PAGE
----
Even small communities can conduct big surveys. In Lafayette, Ind. (population 67,140) a coalition of health care providers, social service agencies, local government and the Tippecanoe County Health Department, drew upon existing resources to conduct a community health survey.
Rather than make up questions on the fly, organizers modeled the survey on questions asked in an older United Way survey. They also created a Web page where residents can easily take the survey – but also partnered with four brick-and mortar locations (community health clinics, public libraries) around town where a paper version is also available. Then they let the local newspaper and others know about the survey in hopes the word would spread.
“When we compile the results of the assessment, we’ll know what service gaps and needs we may have,” Pauline Shen, county epidemiologist, said in a story with the local paper. “And the data will be critical as we apply for grants to meet these needs.”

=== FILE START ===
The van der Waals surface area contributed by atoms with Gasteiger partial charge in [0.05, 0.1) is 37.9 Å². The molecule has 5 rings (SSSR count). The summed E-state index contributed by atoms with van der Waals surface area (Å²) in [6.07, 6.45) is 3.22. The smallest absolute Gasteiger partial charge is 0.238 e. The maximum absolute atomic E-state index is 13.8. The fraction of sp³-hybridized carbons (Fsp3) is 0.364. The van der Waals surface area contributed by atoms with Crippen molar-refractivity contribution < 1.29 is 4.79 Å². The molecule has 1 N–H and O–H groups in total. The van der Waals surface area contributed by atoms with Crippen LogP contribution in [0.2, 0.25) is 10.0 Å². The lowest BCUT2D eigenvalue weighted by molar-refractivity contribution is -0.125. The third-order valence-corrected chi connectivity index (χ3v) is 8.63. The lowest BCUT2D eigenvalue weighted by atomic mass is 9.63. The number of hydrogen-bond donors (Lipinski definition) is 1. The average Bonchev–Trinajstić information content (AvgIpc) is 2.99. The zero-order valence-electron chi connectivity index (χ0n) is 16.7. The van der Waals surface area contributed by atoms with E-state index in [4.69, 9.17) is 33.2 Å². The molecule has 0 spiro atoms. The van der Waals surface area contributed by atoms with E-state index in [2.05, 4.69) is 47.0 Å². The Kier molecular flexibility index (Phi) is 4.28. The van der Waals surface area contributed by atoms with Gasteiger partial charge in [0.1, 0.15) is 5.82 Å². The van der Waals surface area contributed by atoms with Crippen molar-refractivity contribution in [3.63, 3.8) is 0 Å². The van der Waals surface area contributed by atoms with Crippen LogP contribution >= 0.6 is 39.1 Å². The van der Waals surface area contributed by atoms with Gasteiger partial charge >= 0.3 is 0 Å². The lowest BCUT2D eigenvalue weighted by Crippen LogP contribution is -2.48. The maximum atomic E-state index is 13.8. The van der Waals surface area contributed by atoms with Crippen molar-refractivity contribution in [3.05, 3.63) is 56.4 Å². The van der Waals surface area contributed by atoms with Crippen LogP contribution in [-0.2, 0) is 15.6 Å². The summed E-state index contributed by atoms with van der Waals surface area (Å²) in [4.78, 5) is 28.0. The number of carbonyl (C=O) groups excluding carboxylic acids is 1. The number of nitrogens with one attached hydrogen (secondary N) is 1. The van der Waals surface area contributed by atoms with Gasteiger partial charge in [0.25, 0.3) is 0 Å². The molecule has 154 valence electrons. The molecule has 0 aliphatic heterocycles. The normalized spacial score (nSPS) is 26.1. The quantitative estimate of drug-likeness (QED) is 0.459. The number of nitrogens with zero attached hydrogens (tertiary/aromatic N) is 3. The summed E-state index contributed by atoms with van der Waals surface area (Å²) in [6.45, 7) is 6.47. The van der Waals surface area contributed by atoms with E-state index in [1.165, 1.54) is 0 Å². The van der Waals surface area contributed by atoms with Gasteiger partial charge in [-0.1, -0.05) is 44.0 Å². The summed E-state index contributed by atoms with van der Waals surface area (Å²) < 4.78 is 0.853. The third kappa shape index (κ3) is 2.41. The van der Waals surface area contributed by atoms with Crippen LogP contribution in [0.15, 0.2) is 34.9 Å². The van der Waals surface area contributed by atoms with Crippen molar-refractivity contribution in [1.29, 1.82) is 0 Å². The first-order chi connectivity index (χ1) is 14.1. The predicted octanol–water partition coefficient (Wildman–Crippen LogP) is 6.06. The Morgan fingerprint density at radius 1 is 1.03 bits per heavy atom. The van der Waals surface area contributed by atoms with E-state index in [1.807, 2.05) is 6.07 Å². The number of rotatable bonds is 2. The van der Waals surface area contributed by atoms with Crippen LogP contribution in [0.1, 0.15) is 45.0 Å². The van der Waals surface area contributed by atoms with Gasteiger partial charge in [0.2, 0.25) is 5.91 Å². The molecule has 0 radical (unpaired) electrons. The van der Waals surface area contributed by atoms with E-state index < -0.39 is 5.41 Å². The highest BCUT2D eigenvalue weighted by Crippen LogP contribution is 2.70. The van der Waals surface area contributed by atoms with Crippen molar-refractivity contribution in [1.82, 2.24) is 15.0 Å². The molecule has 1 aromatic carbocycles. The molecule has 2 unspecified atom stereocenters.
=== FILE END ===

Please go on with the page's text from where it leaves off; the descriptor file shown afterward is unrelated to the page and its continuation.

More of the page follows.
The goal? 1,000 responses – 1% of Lafayette’s population.
Surveys – even small, informal ones – help us to better understand the health of our community. Through them we learn, “What are the strengths in our community?” “What are the health concerns?” and “What other resources are needed in the county to address these concerns?” And even small surveys can be powerful advocacy tools so long as they are conducted in a way that is representative – i.e. getting a broad cross-section of your community, or ensuring that you have talked to EVERYONE who may be involved in an issue (even if you don’t agree with them!)
Survey tips include:
- Benefit from experience: Go online and see what other health surveys have been conducted in the past or in nearby communities. You may be able to model your own questions on these established examples.
- Use free online tools: Survey Monkey and Zoomerang, Questionform.com are websites that enables you to conduct free, online surveys. WordPress.com and Blogger enable you to create your own, free website to inform your community about the aims and goals of your survey.
- Seek local partners: Would your local school, library, health clinic or town hall help you to distribute the survey? They just might, especially if you explain clearly the goals of the survey and of your group or organization. And don’t forget to tell local media – they’ll help get the word out too!
Finding Information for a Community Health Assessment – UNC Health Sciences Library
Community Health Assessment Guide Book – North Carolina Public Health